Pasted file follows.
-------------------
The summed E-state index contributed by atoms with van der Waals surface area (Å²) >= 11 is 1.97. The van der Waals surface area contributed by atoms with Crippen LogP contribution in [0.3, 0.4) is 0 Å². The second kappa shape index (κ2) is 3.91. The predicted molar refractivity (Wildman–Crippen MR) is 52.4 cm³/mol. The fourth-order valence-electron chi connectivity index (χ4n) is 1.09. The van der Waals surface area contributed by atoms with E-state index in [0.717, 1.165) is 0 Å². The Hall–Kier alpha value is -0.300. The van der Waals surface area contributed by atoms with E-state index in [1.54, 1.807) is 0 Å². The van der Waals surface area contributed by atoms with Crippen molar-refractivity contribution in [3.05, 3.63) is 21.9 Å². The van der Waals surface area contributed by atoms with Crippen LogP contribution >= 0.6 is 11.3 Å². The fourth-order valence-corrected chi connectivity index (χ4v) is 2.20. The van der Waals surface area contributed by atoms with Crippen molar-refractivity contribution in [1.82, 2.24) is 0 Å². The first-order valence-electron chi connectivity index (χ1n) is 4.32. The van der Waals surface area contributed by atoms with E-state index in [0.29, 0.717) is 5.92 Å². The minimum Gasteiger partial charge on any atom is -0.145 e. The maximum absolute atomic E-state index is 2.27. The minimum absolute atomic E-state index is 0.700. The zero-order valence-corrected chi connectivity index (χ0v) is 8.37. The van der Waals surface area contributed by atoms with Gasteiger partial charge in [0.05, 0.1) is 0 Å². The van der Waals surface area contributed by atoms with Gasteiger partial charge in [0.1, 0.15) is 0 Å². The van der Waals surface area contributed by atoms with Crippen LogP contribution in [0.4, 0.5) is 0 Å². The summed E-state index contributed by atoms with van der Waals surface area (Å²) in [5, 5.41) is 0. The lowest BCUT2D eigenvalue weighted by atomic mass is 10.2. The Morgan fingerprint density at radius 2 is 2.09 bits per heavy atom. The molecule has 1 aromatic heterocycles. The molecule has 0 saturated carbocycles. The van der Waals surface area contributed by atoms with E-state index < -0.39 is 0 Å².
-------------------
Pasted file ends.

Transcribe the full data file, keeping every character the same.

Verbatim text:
The summed E-state index contributed by atoms with van der Waals surface area (Å²) >= 11 is 1.97. The van der Waals surface area contributed by atoms with Crippen LogP contribution in [0.3, 0.4) is 0 Å². The second kappa shape index (κ2) is 3.91. The predicted molar refractivity (Wildman–Crippen MR) is 52.4 cm³/mol. The fourth-order valence-electron chi connectivity index (χ4n) is 1.09. The van der Waals surface area contributed by atoms with E-state index in [0.717, 1.165) is 0 Å². The Hall–Kier alpha value is -0.300. The van der Waals surface area contributed by atoms with E-state index in [1.54, 1.807) is 0 Å². The van der Waals surface area contributed by atoms with Crippen molar-refractivity contribution in [3.05, 3.63) is 21.9 Å². The van der Waals surface area contributed by atoms with Crippen LogP contribution >= 0.6 is 11.3 Å². The fourth-order valence-corrected chi connectivity index (χ4v) is 2.20. The van der Waals surface area contributed by atoms with Crippen molar-refractivity contribution in [1.82, 2.24) is 0 Å². The first-order valence-electron chi connectivity index (χ1n) is 4.32. The van der Waals surface area contributed by atoms with E-state index in [0.29, 0.717) is 5.92 Å². The minimum Gasteiger partial charge on any atom is -0.145 e. The maximum absolute atomic E-state index is 2.27. The minimum absolute atomic E-state index is 0.700. The zero-order valence-corrected chi connectivity index (χ0v) is 8.37. The van der Waals surface area contributed by atoms with Gasteiger partial charge in [0.05, 0.1) is 0 Å². The van der Waals surface area contributed by atoms with Gasteiger partial charge in [0.1, 0.15) is 0 Å². The van der Waals surface area contributed by atoms with Crippen LogP contribution in [0.4, 0.5) is 0 Å². The summed E-state index contributed by atoms with van der Waals surface area (Å²) in [5, 5.41) is 0. The lowest BCUT2D eigenvalue weighted by atomic mass is 10.2. The Morgan fingerprint density at radius 2 is 2.09 bits per heavy atom. The molecule has 1 aromatic heterocycles. The molecule has 0 saturated carbocycles. The van der Waals surface area contributed by atoms with E-state index < -0.39 is 0 Å².